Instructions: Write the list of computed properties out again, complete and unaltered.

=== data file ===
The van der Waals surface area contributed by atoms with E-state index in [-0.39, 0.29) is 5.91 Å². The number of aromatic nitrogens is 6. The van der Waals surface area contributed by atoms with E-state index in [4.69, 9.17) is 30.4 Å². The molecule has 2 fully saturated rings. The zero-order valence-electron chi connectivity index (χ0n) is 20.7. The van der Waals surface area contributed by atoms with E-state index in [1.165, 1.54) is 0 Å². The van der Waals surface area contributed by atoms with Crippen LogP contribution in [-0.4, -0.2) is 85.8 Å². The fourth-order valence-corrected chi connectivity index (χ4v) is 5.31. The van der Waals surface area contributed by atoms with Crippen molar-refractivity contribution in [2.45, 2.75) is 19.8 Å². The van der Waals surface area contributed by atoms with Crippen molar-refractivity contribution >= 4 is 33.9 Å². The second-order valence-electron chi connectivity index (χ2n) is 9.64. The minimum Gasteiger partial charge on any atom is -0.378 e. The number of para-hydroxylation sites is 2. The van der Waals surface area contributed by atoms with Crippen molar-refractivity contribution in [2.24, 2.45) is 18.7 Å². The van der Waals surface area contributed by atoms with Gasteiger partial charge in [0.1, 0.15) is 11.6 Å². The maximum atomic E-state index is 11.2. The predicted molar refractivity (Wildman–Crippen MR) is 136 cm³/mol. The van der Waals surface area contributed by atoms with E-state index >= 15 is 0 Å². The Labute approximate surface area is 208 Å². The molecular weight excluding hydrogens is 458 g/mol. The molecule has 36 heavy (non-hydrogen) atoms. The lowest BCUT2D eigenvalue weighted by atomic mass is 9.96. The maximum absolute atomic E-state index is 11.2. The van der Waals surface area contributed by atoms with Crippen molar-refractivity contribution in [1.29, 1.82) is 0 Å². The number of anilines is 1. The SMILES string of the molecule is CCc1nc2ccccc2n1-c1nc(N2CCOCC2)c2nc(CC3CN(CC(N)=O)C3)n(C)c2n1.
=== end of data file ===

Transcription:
The van der Waals surface area contributed by atoms with E-state index in [-0.39, 0.29) is 5.91 Å². The number of aromatic nitrogens is 6. The van der Waals surface area contributed by atoms with E-state index in [4.69, 9.17) is 30.4 Å². The molecule has 2 fully saturated rings. The zero-order valence-electron chi connectivity index (χ0n) is 20.7. The van der Waals surface area contributed by atoms with E-state index in [1.165, 1.54) is 0 Å². The van der Waals surface area contributed by atoms with Crippen LogP contribution in [-0.4, -0.2) is 85.8 Å². The fourth-order valence-corrected chi connectivity index (χ4v) is 5.31. The van der Waals surface area contributed by atoms with Crippen molar-refractivity contribution in [2.45, 2.75) is 19.8 Å². The van der Waals surface area contributed by atoms with Crippen molar-refractivity contribution >= 4 is 33.9 Å². The second-order valence-electron chi connectivity index (χ2n) is 9.64. The minimum Gasteiger partial charge on any atom is -0.378 e. The number of para-hydroxylation sites is 2. The van der Waals surface area contributed by atoms with Crippen molar-refractivity contribution in [2.24, 2.45) is 18.7 Å². The van der Waals surface area contributed by atoms with Gasteiger partial charge in [0.1, 0.15) is 11.6 Å². The maximum atomic E-state index is 11.2. The predicted molar refractivity (Wildman–Crippen MR) is 136 cm³/mol. The van der Waals surface area contributed by atoms with E-state index >= 15 is 0 Å². The Labute approximate surface area is 208 Å². The molecular weight excluding hydrogens is 458 g/mol. The molecule has 36 heavy (non-hydrogen) atoms. The lowest BCUT2D eigenvalue weighted by atomic mass is 9.96. The maximum absolute atomic E-state index is 11.2. The van der Waals surface area contributed by atoms with Crippen molar-refractivity contribution in [1.29, 1.82) is 0 Å². The number of anilines is 1. The SMILES string of the molecule is CCc1nc2ccccc2n1-c1nc(N2CCOCC2)c2nc(CC3CN(CC(N)=O)C3)n(C)c2n1.